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    It's really easy to look back on the events and say should have done something... Even now, things happened so quickly, and I had actually turned away not understanding the potential danger. I think back, hearing the firearm discharge, muffled as it was, and not putting together that was the wrong time to hearing a bang. It wasn't until he stumbled right next to me that I begin to understand WTH had just happened. Because of who it was, made it even more surreal. Complacency has no business around firearms :(
     
  7. Rick1967

    Rick1967 Well-Known Member

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    I have started shooting IDPA quite a lot lately. The range rules for IDPA are the same at every event. There is a safety officer with the shooter at all times. When the shooter is done shooting the safety officer asks, "Are you done shooting?" If the response is "Yes" The shooter is told to "empty and clear." That is when the mag is dropped and the slide is locked to the rear. Then the Officer looks to see that the magazine is not in the gun and that the chember is empty. The next comand is "Slide Forward". The shooter lets the slide close. Then the order "Hammer Down" is given. This is the last chence to have an accident because the trigger is actually pulled and the gun attemped to be fired. Then the order "Holster" is given. The entire time this is going on the muzzle is pointed at the backstop. We have never had an accident at the club where I shoot.
     
  8. orangello

    orangello New Member

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    Some "retraining meetings" and a review of procedures for such a crowded event might help, but i would have to have a picture of the leg with wound blown up and printed on large paper to put on the backstop area & maybe a few small ones around the bench & tables, at least for a while.

    This is one part of the reason i like to shoot solo or with no more than a couple of friends and on private land. I'm not sure my or my friends' safety measures are as good as they should be, so it is easier for us to watch each other when there aren't very many of us.

    That said, a buddy of mine almost was about to chamber the first round on MY SKS when we informed him the boresight was still hanging out the end of the barrel. :rolleyes: I'm waiting on that guy to shoot himself in the foot; he has already had two ND's that i know of, one in a moving car (now has holey door) & one that scared the bejesus out of the meter reader. We are all hoping the boy learned something from his recent national guard training and will be reinforced at his monthly drill.
     
  9. partdeux

    partdeux Well-Known Member

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    I really like that!
     
  10. mountainman13

    mountainman13 New Member

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    I personally would count that as strike two towards maybe I should find a new place to shoot. I realize accidents happen etc. But after a certain number of accidents its time to consider other options before you catch a bullet.
     
  11. ScottA

    ScottA FAA licensed bugsmasher Lifetime Supporter

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    That's the whole point of analyzing accidents... to go back and figure out what you could have done differently.
     
  12. RufusTFirefly

    RufusTFirefly New Member

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    ...and to implement changes to policy/procedure that prevent/mitigate the bad thing from ever happening again...
     
  13. sarge_257

    sarge_257 New Member

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    safety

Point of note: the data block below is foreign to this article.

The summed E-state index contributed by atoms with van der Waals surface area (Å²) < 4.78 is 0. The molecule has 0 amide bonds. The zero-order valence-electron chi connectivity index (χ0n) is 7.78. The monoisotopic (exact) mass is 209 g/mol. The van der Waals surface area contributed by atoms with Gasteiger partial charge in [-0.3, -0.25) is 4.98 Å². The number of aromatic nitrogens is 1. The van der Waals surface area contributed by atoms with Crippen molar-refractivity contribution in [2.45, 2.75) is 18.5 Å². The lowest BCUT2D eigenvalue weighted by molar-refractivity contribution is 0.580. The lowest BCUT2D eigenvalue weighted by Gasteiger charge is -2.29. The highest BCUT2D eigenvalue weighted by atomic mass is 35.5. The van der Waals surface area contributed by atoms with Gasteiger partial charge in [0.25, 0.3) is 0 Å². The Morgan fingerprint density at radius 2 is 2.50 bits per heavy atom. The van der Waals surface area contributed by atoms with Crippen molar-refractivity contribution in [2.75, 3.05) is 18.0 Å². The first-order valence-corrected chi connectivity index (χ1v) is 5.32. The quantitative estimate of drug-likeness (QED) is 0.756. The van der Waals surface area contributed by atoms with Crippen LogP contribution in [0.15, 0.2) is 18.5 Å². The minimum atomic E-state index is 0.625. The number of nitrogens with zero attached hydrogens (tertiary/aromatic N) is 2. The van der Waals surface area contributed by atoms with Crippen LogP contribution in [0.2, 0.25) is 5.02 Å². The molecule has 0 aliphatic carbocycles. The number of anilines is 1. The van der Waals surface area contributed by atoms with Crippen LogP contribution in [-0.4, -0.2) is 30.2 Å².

I have had exactly 2 accidental discharges in my life. The first one was at the range and we were all clearing our handguns per the range masters commands. I dropped the magazine into my hand and laid it on the bench. I then pulled the slide back and then pointed the pistol at the ground and pulled the trigger. BANG The bullet went into the ground in front of me and about one foot from my toes. What happened??? The near as I can figure out is the cartridge did not extract. But I have always pointed any gun down range or towards the ground when I am dropping the hammer. You better believe that I check the chamber now besides dropping the magazine.

    The second AD I still have not figured out. Son Trent and I were at the range most of the day. We were shooting military rifles, from AR15's to Garands and Springfield 03's. When we were ready to leave we cleared all rifles and that included looking down the loading port and putting our little finger in the chamber. when we got home we put the guns away in my walk- in vault and I closed all the bolts before putting them on the rack. As I closed each rifle I looked in the open bolt and assured myself that there was no rounds in it. I closed the bolt on a Springfield 03 and pulled the trigger to let the main spring down. BOOM The bullet went through the steel roof of the vault through a steel heat duct through the floor in the hall way and through the wall that went into our bedroom. It was angling at about a 45deg. It hit something in the wall and then it hit one of my ties on a rack. That turned it and it went up though the front wall of my closet and into the ceiling of our bedroom. When I recovered from the shock I rushed up stairs to see if anyone was hit. Lt. Linda showed me where the bullet came through the floor and I followed it's path to the hole in the ceiling. Checking inside my closet I could see the hanger and my ties on the floor. Picking it up I couldn't believe my eyes. The bullet had hit my NRA tie clip and that was what turned it to the vertical direction (also destroyed the tie clasp) If it hadn't been for the NRA that bullet would have put a hole through every shirt and pair of pants in my closet. Other than holes in floors and walls every thing in the house escaped safely. My son and I went down to the Vault and checked the rifle and sure enough there was a fired cartidge in the chamber. How it got there is still a puzzle to both of us. Because we both had checked the rifles at the range and I had checked each one as I put them away.???????